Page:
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Chronicles / Food for thought

The Great Cooperative Debate

Coop de France, the federation of French agricultural cooperatives, represents some 2,500 cooperatives and generates 86 billion Euros annually. It’s an imposing economic force: 40% of all agrifood in France is produced by their cooperatives. Last year, the organisation wanted to gauge the pulse of the network’s member cooperators. They also wanted to check on the adequacy of cooperative specificities in terms of society’s new expectations, such as environmental urgency, business models and the younger generations’ commitment.

It is under the designation of “The Great Cooperative Debate” that a vast consultation was launched through regional meetings and as well as an online survey where nearly 5,000 members and employees of agricultural cooperatives responded. Coop de France shared the results of this extensive consultation last December during its national convention.

First, a few impressive numbers: 82% of members would recommend membership in a cooperative to a young farmer, and 77% believe that the cooperative model meets the challenges of the future. What an incredible demonstration of confidence! Furthermore, 90% of employees would recommend a job in a cooperative to a young person, and 87% believe that cooperation is a way to meet the challenges of tomorrow!

So, I said to myself… looks like employees are more appreciative of cooperatives than their members! Indeed. I’ve often felt that I valued the Coop network more than its member-farmers. But that may be normal. For an employee, the cooperative is an essential part of their day-to-day activities, from morning ‘till night. It’s a very close relationship. A fact demonstrated in another of the consultation’s outcomes: 7 out of 10 members feel very close to their cooperative compared with 8 out of 10 for employees. This is a perfect rendering of the potential inherent to cooperative employees to become ambassadors for the cooperative movement, especially if time is taken to explain the cooperative distinction.  

On another note, the great French debate also provided member-farmers with an opportunity to clarify their position on pesticides. Almost half consider the overall rejection of pesticides as a sign of progress, which leads Coop de France to state that farmers are not against restrictions being applied to the use of pesticides. However, they question the development and deployment of alternative solutions.

In fact, the question of governance was deemed to be a significant issue for the future of the agricultural cooperative movement. First, the issue of proximity and its corollary, in other words “the feeling that their voices count”, was one element that attracted attention. The consultation revealed that one third of their members believed that their voices weren’t really being heard. A certain level of cohesion will undoubtedly be needed within the network. Furthermore, the question of associative life incited a lot of reaction. Two axis of priority were established by participants in the consultation: Training of elected members (which, they said, should be mandatory) and the renewal of their mandates (which should provide greater access to network governance for young people and women).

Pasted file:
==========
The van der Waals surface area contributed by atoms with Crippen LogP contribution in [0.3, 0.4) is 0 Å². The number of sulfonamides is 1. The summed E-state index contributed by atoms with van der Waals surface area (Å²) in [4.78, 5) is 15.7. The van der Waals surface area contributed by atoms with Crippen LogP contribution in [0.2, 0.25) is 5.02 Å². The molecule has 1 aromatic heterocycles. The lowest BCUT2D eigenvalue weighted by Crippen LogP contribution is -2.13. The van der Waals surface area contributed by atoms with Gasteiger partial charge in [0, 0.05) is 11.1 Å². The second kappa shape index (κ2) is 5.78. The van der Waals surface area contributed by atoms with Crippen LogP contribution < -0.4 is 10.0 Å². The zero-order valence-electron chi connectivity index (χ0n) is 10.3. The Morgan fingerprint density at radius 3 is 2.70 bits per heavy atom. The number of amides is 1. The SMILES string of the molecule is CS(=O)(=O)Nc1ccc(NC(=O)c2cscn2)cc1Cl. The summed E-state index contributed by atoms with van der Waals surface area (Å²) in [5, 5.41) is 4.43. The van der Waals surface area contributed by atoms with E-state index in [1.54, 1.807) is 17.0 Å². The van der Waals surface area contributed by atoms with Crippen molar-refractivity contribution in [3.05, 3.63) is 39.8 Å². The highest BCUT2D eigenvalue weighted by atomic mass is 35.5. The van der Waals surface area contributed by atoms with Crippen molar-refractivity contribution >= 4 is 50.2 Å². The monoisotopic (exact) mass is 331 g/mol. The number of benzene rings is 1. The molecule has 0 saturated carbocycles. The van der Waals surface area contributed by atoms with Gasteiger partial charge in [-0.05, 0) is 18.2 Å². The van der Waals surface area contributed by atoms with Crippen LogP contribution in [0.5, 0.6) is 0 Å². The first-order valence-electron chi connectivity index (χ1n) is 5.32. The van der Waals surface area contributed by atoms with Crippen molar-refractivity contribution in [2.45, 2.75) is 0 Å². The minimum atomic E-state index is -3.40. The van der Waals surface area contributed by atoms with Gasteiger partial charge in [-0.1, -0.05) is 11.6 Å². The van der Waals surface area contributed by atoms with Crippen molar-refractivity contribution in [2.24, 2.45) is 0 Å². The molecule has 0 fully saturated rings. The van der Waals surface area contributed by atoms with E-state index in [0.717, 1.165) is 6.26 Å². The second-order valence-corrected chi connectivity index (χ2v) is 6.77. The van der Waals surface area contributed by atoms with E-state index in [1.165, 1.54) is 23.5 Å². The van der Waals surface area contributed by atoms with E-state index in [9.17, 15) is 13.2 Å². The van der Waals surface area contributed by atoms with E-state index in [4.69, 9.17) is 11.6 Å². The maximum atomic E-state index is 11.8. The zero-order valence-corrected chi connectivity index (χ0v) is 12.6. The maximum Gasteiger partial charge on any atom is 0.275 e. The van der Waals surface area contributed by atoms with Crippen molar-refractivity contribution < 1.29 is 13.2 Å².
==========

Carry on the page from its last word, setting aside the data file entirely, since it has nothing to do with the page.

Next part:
Basically, the great cooperative debate was an opportunity to start an open and honest dialogue within Coop de France. This approach is a demonstration of management’s level of maturity; they listened to their members and were ready to hear whatever they had to say, the good and the not so good. That is perhaps where the strength of the cooperative network lies. In its ability to ask questions of others and of itself, and in its openness to differing points of view. In this most natural of approaches, they, as a group, explored the challenges they will be facing and are willing to commit, in good faith and each at their own level, to improving their practices to ensure the continuity of their livelihoods and the vitality of their association. The cooperative distinction is all of that… and so much more.

Colette Lebel

WHO IS COLETTE LEBEL
Colette is agronomist and director of cooperative affairs at La Coop fédérée. She was the first woman to be appointed as head of training of the boards of director within the cooperative network and works to improve women representativeness within the boards of directors. Dedicated cooperator, Colette had the opportunity to pass on his expertise in several missions abroad both for La Coop and SOCODEVI.

colette.lebel@lacoop.coop

colette.lebel@lacoop.coop

WHO IS COLETTE LEBEL
Colette is agronomist and director of cooperative affairs at La Coop fédérée. She was the first woman to be appointed as head of training of the boards of director within the cooperative network and works to improve women representativeness within the boards of directors. Dedicated cooperator, Colette had the opportunity to pass on his expertise in several missions abroad both for La Coop and SOCODEVI.

colette.lebel@lacoop.coop

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